That’s urgency. That’s the drive to win. I always had it and I still have it. It boils beneath the surface and doesn’t always come out, but once that fire is lit it is hard to turn off.
People like me figure out a way if they want it bad enough. Failure is a part of the process. It’s a feature, not a bug. Sometimes, you go off on a tangent that is a dead end. You hate it because of the time wasted, but you might learn something useful along the way. Maybe the tangent leads to another tangent that leads to your one true calling.
Successful people follow their effort.
My wife has made the point that when the Pilgrims and others emigrated from the Old World to the New World, there was a great sifting that went on. The risk takers left the Old World. They didn’t care that they would face great hardship in the New World and an uncertain fate. There was hope in the new place and they knew the old place had no hope or opportunity.
It wasn’t just about religious freedom or personal freedom.
That risk-taking ethos embedded itself into American culture. We haven’t always been woke like we are today. ESG wasn’t a thing. Champagne socialists didn’t exist. It wasn’t until people figured out how to use the government to corrupt the system that crony capitalism and all the other bullshit started. That was sometime in the 1800s. Even with that, America still was the most innovative place in world history and the place with the best opportunity. Despite what/where we are today, it still is.
I wonder how much of the emigration from high tax states to low tax states is similar to the sifting that happened when the US was founded? Although, I know a lot of liberal socialist slackers that have emigrated to the “free” states. Demand curves do slope down.
In cities like Chicago that are overtly political and have closed networks, that drive to win isn’t there when it comes to the startup community. There is always some qualifier. Do they know the right people? Did they raise from the right firm? Do they hire enough XXXXXX (fill in the blank victim class)? Are they XXXXX (fill in the blank victim class)? If you need someone’s blessing to be successful or get credit for the work you did, it’s not going to foster a growing thriving entrepreneur community. If you are different politically, skin, sex, gender, and people care so much about it that it becomes a factor in the way you are described or the way they describe themselves, it won’t be a thriving ecosystem.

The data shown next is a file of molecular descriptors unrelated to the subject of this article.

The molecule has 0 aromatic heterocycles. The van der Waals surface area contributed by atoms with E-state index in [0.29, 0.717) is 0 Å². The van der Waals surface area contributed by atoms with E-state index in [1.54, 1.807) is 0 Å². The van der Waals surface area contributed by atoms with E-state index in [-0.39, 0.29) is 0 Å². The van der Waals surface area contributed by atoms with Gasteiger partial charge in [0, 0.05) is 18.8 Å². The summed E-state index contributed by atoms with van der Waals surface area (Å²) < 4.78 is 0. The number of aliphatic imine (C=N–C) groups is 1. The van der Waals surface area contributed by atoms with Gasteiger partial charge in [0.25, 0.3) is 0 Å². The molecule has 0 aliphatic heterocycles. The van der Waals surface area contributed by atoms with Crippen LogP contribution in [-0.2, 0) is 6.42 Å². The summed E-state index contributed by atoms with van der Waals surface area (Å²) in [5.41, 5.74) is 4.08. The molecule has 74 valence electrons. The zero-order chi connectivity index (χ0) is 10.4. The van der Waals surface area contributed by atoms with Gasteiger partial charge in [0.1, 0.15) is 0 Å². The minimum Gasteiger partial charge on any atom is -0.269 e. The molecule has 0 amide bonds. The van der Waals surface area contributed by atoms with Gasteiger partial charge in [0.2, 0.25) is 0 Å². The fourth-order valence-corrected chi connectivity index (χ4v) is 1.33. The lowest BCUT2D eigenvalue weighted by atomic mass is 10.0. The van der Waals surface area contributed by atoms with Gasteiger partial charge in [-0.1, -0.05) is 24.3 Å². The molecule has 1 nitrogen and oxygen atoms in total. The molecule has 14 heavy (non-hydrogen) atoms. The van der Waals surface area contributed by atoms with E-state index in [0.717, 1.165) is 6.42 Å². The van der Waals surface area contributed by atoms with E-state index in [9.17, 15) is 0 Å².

Here is a hint to understand one of the underlying things driving the local culture. If they have a lot of politicians speaking at entrepreneurship events, don’t relocate there. If they have a large majority of events that highlight victim classes instead of success, don’t go there.
I get emails all the time from various startup organizations. All I see is virtue signaling. Why not just celebrate success?
NYC and SF have some of the highest taxes, highest rents, and highest cost of living in the United States. SF is one of the shittiest, literally, places to live in the US. NYC is full of garbage and smells. Why are startup people that make relatively little money because they are working for the equity go there?
Hope and opportunity. They got a chance to make a billion.
People that are pursuing that dream don’t really care what the government debt level is. They will live in just about any situation, as long as they have a chance.
An acquaintance of mine who is now a billionaire moved from Boston to Chicago just to trade. He lived in a house with 8 other people. He found a way and nothing was going to stop him.
If I were 21 today and the same sort of person I was back then facing the circumstances that I would face today at age 21, I wonder what I would have done to create an opportunity for myself. Notice, I said, “create an opportunity for myself”. No one does it for you! You don’t get in through the back door and while you might have mentors that help, no one does the work or takes the risk for you. Back then, I got a sales gig to learn some skills and start a career. I went to the trading floor to try and get rich, consequences be damned. There were significant downsides to trying.
I couldn’t go to the trading floor today because I don’t have that skill set. I am not a computer or math geek. But, I still have the same characteristics and psychological makeup.
My guess is today I would have gone to NYC to do investment banking, or to SF or NYC to work in sales for a startup. Maybe I would have gone to law school but worked in fund formation or something like that. I would have found a way. I was willing to sacrifice a lot to get where I wanted to go.
Interestingly, businesses that have merit-based cultures and not overly politicized ones attract people that want a merit-based culture and are competitive. They weed out the chaff. Highly politicized business cultures eventually collapse upon themselves.
If you don’t have that urgency, aren’t driven to win, that win at all ethical costs makeup, you do not want to be in startup land and you shouldn’t move to a startup hub. If you aren’t accepting of all new ideas, people from all political stripes, don’t go into startups. Excepting you can reject communists. Commies aren’t cut out for startups or trading. At least their communist tendencies don’t come out until after they have made it. I speak from personal experience. Oh, demand curves slope down for commies too.
Extrapolating, cities that don’t have or foster a culture like that won’t have a sustainable startup culture either. It might last or subsist for a number of years, but it won’t see exponential growth.